Are you wondering what that red bump is on your dog’s face or paw? If it seems like the bump showed up overnight, it may be a dog histiocytoma. Let’s dive into what a histiocytoma is, what causes them, and what you should know about treating a histiocytoma on your dog.
A histiocytoma is a common benign skin tumor that appears spontaneously. Most histiocytomas usually go away without treatment in under 3 months.¹ These bumps are typically less than 2.5 cm and can be found anywhere on the body. The most common areas pet parents find them are on a dog’s nose, ears, and paws.
There are similar diseases called histiocytoses that behave differently than a histiocytoma. Histiocytosis can look like cancer or dog acne. Histiocytomas are:
- Red colored
Young dogs between 1 year and 3 ½ years of age are more likely to develop histiocytomas. All dog breeds develop histiocytomas but they’re more common in pit bulls, retrievers, bulldogs, and boxers.
While there isn’t an exact known cause of histiocytomas, some vets believe that the bumps are caused by an immune response in dogs.¹,² These sorts of bumps develop in the region of the skin that has histiocyte cells.
Histiocytes are a part of a dog’s immune system, and these cells exist in many parts of their body, including the skin, liver, and lungs. Whether or not the immune response is to food allergies, dust, ticks, or other things on the skin hasn’t been proven yet.
A solitary histiocytoma is very common and not a cause for alarm. There are histiocytomas, however, that start as one bump then become a larger, systemic problem. Some may even be life threatening, cancerous, or a sign of immunity dysfunction.¹
These uncommon diseases fall under the term “histiocytosis” and affect more than one part of the body¹:
- Cutaneous histiocytosis: This is a rare disease that causes many raised or flat bumps to develop deep under the skin, including under the fat layer of the skin. This can cause major discomfort around the legs and hindquarters. It can also potentially spread to your dog’s face, making it difficult for your pup to see and breathe.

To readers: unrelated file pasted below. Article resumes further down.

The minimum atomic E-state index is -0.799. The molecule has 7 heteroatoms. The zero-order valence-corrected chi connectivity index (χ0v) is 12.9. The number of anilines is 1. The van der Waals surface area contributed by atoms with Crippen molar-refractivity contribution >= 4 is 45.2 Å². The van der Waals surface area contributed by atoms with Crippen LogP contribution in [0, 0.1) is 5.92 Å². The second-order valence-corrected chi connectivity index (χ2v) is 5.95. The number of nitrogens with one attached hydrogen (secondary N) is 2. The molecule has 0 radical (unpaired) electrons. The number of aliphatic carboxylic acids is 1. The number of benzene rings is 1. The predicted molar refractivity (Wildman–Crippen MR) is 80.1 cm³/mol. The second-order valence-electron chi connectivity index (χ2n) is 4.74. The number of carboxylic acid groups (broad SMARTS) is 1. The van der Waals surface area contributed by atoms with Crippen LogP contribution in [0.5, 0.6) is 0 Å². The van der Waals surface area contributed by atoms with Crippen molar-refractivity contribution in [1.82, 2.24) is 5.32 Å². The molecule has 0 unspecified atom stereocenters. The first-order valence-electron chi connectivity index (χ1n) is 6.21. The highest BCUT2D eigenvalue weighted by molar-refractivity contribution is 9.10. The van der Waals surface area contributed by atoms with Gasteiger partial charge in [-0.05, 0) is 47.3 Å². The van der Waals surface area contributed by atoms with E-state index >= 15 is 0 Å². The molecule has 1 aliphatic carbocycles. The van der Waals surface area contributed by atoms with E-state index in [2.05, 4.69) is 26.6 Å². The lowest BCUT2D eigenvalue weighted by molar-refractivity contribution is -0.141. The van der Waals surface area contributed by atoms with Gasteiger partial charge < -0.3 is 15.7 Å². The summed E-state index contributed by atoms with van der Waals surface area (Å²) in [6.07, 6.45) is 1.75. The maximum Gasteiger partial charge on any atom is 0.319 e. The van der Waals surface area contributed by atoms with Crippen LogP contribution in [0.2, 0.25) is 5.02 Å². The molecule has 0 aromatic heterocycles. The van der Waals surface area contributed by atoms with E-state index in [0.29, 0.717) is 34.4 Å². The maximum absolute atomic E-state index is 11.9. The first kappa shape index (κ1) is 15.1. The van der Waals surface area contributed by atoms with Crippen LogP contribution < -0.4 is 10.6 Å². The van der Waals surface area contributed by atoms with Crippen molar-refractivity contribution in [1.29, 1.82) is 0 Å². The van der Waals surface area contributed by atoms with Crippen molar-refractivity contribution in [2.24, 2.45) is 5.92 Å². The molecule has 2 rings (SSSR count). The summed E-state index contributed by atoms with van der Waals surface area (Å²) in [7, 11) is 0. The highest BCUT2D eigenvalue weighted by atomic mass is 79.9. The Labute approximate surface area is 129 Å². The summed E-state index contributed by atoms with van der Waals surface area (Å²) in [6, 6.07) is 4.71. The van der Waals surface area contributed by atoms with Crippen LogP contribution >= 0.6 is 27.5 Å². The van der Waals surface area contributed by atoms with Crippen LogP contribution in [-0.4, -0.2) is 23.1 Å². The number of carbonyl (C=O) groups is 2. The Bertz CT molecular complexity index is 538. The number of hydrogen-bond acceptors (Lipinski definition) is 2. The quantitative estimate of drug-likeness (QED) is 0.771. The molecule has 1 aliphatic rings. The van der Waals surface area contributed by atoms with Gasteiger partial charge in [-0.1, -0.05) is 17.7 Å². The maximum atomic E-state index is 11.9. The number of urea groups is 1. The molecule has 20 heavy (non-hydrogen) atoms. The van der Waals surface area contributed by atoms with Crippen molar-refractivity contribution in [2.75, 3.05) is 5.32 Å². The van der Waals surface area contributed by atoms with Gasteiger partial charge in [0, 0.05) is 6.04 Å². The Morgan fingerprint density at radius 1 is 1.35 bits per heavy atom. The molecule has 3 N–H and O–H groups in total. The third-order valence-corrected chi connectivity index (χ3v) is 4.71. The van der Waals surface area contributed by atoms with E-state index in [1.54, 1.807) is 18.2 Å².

- Systemic histiocytosis: Typically found in Bernese Mountain dogs, systemic histiocytosis causes multiple skin lesions to come and go, with each wave becoming more severe than the last. This can spread all over the body and to internal organs if left untreated.
- Malignant histiocytosis: Also found in Bernese Mountain dogs, this histiocytosis is defined by how rapidly it spreads to other organs like the liver, lymph nodes, and lungs. Malignant forms of histiocytosis usually occur in dogs over 7 years of age. Sadly, this form of cancer can be terminal.
All three of these diseases typically require specialized treatment from your vet. If your dog’s histiocytoma symptoms don’t seem normal, it’s recommended to schedule an appointment as soon as you can.
Thankfully, most histiocytomas are noncancerous and painless. Your dog’s bump may go away on its own within 2–3 months without treatment.¹ Surgical removal may be an option for pet parents who are concerned with the appearance of dog lumps and bumps or if it’s bothering their dog.
A potential threat to your dog’s health is a secondary infection, not the histiocytoma itself. Bacteria and other debris can get into a histiocytoma, causing an infection that could make your dog sick.
Watch your dog to see if they are scratching, biting, or licking the bump. This could be a sign that the histiocytoma is infected. Consider checking the bump to see if it’s open or warm to the touch, then calling your vet to schedule a time for a thorough exam.